Should I Get a Prenup?

Author:
James Skinner
Associate Solicitor, Family Law and Divorce
Date:
21/11/2019

If you have financial assets of your own now, or you could receive an inheritance in the future, a Prenuptial Agreement can help to protect your assets; just in case your marriage doesn’t last.

If you’re thinking about getting a “Prenup” the first thing to do is get expert legal advice.

Legal Advice

You cannot simply hand a drafted Prenup to your partner and say “sign here”. You both must get independent legal advice about what you are being asked to sign. The initial role of the Solicitor or Lawyer is to make sure you understand fully the terms of the agreement and that they point out any detrimental terms to you before you sign the Prenup, to make sure you understand the document fully. 

If one of you is clearly disadvantaged by the terms of the Prenup, then the Court may decide to ignore it.

Both sets of Lawyers should sign declarations as well, confirming the legal advice they gave and the terms of the Prenup were understood by their client.

For initial advice get in touch with our Family Law Solicitors.

Call us on 08002605010 or request a callback and we will help you.

How Long Does it Take to Get a Prenup?

The old saying goes ‘never marry in haste’, and the same applies to your Prenup. Don’t leave making a Prenup to the last minute. You should allow at least 28 days before your wedding to draft, settle and sign the Prenup.

If you leave making a Prenup any later than this, it may not stand up in Court. This would be on the basis that it was rushed into on the one hand or that one person had pushed the other into it at the last minute to make sure the wedding went ahead. Obviously you can make a Prenup right up until the day of your wedding, but you are risking that the Court will not accept it.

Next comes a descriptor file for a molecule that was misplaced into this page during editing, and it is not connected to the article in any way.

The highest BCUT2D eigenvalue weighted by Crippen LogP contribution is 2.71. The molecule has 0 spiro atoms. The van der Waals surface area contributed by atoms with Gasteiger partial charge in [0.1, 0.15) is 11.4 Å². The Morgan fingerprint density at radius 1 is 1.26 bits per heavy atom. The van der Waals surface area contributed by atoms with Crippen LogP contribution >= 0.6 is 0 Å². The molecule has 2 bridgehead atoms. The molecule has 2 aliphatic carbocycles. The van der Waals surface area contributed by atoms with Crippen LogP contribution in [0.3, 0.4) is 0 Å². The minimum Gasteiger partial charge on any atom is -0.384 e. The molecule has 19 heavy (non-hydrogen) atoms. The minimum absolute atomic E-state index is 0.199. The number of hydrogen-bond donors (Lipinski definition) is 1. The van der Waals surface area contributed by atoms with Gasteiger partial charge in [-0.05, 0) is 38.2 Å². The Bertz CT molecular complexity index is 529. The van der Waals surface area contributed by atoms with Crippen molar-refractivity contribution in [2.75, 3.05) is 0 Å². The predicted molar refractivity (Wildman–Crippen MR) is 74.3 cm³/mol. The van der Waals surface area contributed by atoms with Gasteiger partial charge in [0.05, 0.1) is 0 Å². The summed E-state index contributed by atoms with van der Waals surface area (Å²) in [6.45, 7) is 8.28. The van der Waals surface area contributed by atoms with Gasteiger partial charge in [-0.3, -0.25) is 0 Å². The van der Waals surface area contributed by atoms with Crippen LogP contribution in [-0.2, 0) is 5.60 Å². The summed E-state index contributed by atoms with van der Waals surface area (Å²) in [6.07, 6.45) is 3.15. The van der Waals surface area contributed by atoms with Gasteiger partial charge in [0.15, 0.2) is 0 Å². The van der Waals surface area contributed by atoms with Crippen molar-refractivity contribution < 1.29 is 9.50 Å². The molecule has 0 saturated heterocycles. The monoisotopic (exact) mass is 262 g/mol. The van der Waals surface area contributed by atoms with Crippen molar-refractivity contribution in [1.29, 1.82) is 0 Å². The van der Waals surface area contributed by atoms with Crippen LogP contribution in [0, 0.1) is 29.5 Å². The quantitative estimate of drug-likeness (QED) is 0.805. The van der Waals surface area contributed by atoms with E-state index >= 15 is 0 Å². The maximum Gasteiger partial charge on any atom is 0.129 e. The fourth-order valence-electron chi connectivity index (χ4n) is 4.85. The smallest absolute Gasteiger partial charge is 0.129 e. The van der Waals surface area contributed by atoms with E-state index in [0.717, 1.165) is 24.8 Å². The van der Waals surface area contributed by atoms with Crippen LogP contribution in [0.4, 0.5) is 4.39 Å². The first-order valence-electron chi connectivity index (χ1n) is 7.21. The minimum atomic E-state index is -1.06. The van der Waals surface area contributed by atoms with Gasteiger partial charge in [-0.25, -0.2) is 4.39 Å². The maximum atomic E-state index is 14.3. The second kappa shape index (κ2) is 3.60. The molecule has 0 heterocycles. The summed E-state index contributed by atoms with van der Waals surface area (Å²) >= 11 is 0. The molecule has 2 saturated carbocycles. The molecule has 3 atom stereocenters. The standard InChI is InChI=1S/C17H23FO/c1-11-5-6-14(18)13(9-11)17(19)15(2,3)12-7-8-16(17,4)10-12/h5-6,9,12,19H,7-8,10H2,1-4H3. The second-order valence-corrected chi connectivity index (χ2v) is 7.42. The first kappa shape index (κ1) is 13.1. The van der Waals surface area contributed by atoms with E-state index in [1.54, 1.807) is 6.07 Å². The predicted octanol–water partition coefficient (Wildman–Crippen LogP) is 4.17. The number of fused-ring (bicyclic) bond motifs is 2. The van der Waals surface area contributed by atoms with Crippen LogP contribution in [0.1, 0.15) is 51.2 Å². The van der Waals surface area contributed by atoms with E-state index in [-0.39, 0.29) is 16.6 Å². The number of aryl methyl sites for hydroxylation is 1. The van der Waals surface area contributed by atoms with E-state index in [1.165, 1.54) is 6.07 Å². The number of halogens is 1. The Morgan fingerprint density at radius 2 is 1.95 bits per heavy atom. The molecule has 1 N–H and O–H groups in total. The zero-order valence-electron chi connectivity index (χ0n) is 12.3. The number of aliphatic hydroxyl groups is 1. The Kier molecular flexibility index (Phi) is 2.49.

Financial Disclosure

The cornerstone of any form of financial settlement be it either following a divorce or for the drafting of Prenup is full, frank and relevant financial disclosure. 

There should be detailed and comprehensive schedules of financial assets for you and for your partner. You should also set out what is included as a matrimonial asset and what’s not. If this is decided at the outset, it means fewer issues down the line. You’ll both need to sign declarations that you’ve have complied with the financial disclosure requirement so there can be no doubt.

Other Factors

Any Prenup, is really designed to regulate life after the Prenup even though it’s signed before the wedding. Any Prenup Agreement may well just end up at the back of the drawer, but it shouldn’t stay in there forever. A Prenup needs ‘review clauses’ included so it can be looked at again in the future and any amendments made to keep it relevant.

Some key examples of this are:

  • What changes would be needed on the birth or adoption of children?
  • How would an inheritance be dealt with? Would it become a joint asset or remain solely that of the recipient?
  • What happens if one of you wins the Lottery?

Reviews should be built in every few years to take account of any change of circumstances such as a new job and greater earnings or the loss of health with nursing or care home fees to be met.

You will also want to consider how your Prenup might impact on your Will, especially if you have children and family from a previous relationship. If you were to die, will your Prenup stop your Estate from being dealt with the way that you intended?

Prenups in Court

The Courts in England and Wales have a very wide discretion to deal with matrimonial finances and they like to keep it that way. If your Prenup is going to be upheld then the Court will look at all the circumstances of its drafting and in the final analysis, whether its outcome is fair and reasonable and meets the need for everyone involved. 

A few years ago, a high profile Prenup case involved a fabulously wealthy German Heiress and her impoverished Italian husband. They had completed a Prenup before they got married and the English Court had to decide whether or not their Prenup should be enforced. This case set the legal landscape on Prenups and it became clear that a number of factors must be met for a Court to take a Prenup seriously.

To make sure the Courts uphold your Prenup, getting expert legal advice before drafting your Prenup is just as vital as the drafting of the agreement itself.

Talk to our specialist Family Law Solicitors who can help you draft a Prenup or review your Prenup for you.

For initial advice call our Family Law & Divorce Solicitors

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